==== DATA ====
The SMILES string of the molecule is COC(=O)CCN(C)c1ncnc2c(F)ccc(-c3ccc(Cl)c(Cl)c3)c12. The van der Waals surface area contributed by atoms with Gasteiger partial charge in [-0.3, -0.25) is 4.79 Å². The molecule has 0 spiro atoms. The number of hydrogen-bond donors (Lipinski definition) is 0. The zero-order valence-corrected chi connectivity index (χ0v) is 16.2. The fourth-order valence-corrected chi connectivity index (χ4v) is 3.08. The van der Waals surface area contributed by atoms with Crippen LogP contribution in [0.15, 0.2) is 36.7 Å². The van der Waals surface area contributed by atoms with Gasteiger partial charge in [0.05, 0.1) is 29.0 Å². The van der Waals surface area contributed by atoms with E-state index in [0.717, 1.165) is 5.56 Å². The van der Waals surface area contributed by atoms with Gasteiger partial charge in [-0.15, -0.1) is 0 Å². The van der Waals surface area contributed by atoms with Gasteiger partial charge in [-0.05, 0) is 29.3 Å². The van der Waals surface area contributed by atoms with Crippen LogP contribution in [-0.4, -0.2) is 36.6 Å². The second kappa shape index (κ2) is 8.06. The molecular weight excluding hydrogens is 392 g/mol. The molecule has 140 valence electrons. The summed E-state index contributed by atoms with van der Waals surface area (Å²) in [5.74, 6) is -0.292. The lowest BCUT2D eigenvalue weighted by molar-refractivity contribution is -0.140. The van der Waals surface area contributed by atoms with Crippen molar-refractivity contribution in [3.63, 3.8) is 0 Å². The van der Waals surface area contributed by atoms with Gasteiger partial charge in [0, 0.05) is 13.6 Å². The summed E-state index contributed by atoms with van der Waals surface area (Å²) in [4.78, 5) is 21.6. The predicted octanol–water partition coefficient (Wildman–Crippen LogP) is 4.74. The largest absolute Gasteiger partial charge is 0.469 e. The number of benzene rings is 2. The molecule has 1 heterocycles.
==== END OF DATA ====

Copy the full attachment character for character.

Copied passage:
The SMILES string of the molecule is COC(=O)CCN(C)c1ncnc2c(F)ccc(-c3ccc(Cl)c(Cl)c3)c12. The van der Waals surface area contributed by atoms with Gasteiger partial charge in [-0.3, -0.25) is 4.79 Å². The molecule has 0 spiro atoms. The number of hydrogen-bond donors (Lipinski definition) is 0. The zero-order valence-corrected chi connectivity index (χ0v) is 16.2. The fourth-order valence-corrected chi connectivity index (χ4v) is 3.08. The van der Waals surface area contributed by atoms with Crippen LogP contribution in [0.15, 0.2) is 36.7 Å². The van der Waals surface area contributed by atoms with Gasteiger partial charge in [0.05, 0.1) is 29.0 Å². The van der Waals surface area contributed by atoms with E-state index in [0.717, 1.165) is 5.56 Å². The van der Waals surface area contributed by atoms with Gasteiger partial charge in [-0.15, -0.1) is 0 Å². The van der Waals surface area contributed by atoms with Gasteiger partial charge in [-0.05, 0) is 29.3 Å². The van der Waals surface area contributed by atoms with Crippen LogP contribution in [-0.4, -0.2) is 36.6 Å². The second kappa shape index (κ2) is 8.06. The molecular weight excluding hydrogens is 392 g/mol. The molecule has 140 valence electrons. The summed E-state index contributed by atoms with van der Waals surface area (Å²) in [5.74, 6) is -0.292. The lowest BCUT2D eigenvalue weighted by molar-refractivity contribution is -0.140. The van der Waals surface area contributed by atoms with Crippen molar-refractivity contribution in [3.63, 3.8) is 0 Å². The van der Waals surface area contributed by atoms with Gasteiger partial charge in [0, 0.05) is 13.6 Å². The summed E-state index contributed by atoms with van der Waals surface area (Å²) in [4.78, 5) is 21.6. The predicted octanol–water partition coefficient (Wildman–Crippen LogP) is 4.74. The largest absolute Gasteiger partial charge is 0.469 e. The number of benzene rings is 2. The molecule has 1 heterocycles.